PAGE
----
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Unformatted text preview: Lecture 7 IGNORE -Non-arm’s length transfers- pages 342-349 CAPITAL GAINS AND LOSSES-Chapter 8 -Deemed dispositions pages -358-364 Read only - Foreign currencies -pages 370 -372 1. Background Until 1972, no income tax levied on capital gains. Capital gains tax regime that became effective January 1, 1972 was a compromise between 2 views as to whether capital gains should be taxed (inequities in the taxation system versus the inflation component of a capital gain and the need to replace assets of a going concern) The compromise was that only 50% of the capital gain would be taxable and 50% of capital losses would be allowable. In 1985, complex ITA provisions were enacted whereby an individual Canadian resident could enjoy over his lifetime, an exemption for capital gains. By 1994, the general tax-free capital gains exemption was $100,000 and $500,000 for certain specific assets. The general capital gains tax exemption of $100,000 was abolished in 1994. However, in 1994, taxpayers were offered an opportunity of an election to deem a disposition of capital property up to their fair market value, so as to trigger a capital gain which could be offset by the $100,000 capital gain exemption, thus resulting in a nil capital gain and establishing a higher cost basis for any future actual dispositions . However, the disposal of certain assets continue to be eligible for a “super” tax-free capital gain exemption of $750,000 in 2010., These special assets are: i) shares or debt of a qualifying small business corporation , ii) qualifying farm property ; iii) qualifying fishing properties The taxable capital gains inclusion rate has changed over the years, as follows: 1972 to 1987 - 50% Feb. 28/00 to Oct. 17/00-66 2/3% 1988 to 1989- 66 2/3% Oct. 18/00 to Present-50% 1990 to Feb. 27/00 - 75% For 2000, effectively, there were 3 different inclusion rates. It is important to know the inclusion rate of prior years, to properly calculate the amount of...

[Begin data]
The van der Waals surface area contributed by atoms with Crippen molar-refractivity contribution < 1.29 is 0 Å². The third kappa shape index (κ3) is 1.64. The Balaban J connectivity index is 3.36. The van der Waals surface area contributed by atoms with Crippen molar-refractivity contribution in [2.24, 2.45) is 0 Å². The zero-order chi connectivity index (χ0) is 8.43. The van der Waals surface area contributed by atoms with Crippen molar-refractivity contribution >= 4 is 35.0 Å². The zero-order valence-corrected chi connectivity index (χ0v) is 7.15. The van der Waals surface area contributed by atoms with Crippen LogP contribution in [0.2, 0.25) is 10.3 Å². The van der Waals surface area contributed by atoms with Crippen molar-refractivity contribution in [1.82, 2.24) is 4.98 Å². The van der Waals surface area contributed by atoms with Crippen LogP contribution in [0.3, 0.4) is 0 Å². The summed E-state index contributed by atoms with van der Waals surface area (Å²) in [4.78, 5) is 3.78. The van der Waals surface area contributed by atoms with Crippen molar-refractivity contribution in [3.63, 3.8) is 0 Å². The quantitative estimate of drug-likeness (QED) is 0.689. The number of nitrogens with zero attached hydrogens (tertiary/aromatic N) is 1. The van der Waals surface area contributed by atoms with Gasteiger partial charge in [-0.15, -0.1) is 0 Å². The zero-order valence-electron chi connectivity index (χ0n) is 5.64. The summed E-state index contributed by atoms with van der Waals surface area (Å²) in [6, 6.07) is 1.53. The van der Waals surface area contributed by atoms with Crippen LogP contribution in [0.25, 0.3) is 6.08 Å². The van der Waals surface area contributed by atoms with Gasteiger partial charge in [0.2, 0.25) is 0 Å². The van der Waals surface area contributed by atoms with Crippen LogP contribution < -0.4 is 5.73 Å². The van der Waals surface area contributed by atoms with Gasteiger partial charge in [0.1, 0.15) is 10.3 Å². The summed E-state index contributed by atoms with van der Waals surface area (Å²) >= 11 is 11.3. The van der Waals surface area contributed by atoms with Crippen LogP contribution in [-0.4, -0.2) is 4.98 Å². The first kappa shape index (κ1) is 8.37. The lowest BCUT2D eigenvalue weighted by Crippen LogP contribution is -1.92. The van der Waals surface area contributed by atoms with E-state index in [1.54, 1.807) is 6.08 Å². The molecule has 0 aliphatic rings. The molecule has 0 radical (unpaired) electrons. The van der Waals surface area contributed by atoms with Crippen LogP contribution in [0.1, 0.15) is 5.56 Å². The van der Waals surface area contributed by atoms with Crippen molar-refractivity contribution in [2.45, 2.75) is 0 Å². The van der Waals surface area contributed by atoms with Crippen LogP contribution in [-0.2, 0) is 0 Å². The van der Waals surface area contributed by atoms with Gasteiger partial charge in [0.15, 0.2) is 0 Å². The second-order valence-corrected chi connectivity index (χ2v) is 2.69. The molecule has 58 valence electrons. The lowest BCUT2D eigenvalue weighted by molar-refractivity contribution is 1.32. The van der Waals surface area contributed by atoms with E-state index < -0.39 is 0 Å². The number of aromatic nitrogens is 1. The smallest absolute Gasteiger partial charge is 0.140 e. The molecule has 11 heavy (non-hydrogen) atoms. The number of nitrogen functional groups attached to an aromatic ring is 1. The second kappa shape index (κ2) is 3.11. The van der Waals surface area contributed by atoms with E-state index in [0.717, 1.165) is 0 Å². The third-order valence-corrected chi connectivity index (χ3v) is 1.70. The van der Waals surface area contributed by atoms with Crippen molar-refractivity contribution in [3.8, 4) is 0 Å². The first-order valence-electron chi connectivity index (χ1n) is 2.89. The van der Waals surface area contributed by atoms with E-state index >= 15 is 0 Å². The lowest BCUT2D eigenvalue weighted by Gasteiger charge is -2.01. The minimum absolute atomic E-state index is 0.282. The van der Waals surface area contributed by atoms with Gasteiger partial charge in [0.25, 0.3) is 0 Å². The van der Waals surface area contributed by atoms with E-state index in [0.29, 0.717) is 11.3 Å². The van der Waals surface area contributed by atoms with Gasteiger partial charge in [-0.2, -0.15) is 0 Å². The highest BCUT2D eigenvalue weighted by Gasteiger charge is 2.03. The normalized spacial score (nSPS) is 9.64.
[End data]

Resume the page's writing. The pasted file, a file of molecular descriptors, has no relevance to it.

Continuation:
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This note was uploaded on 01/24/2011 for the course ACCO 330 taught by Professor Mastromonaco during the Fall '10 term at Concordia Canada.
- Fall '10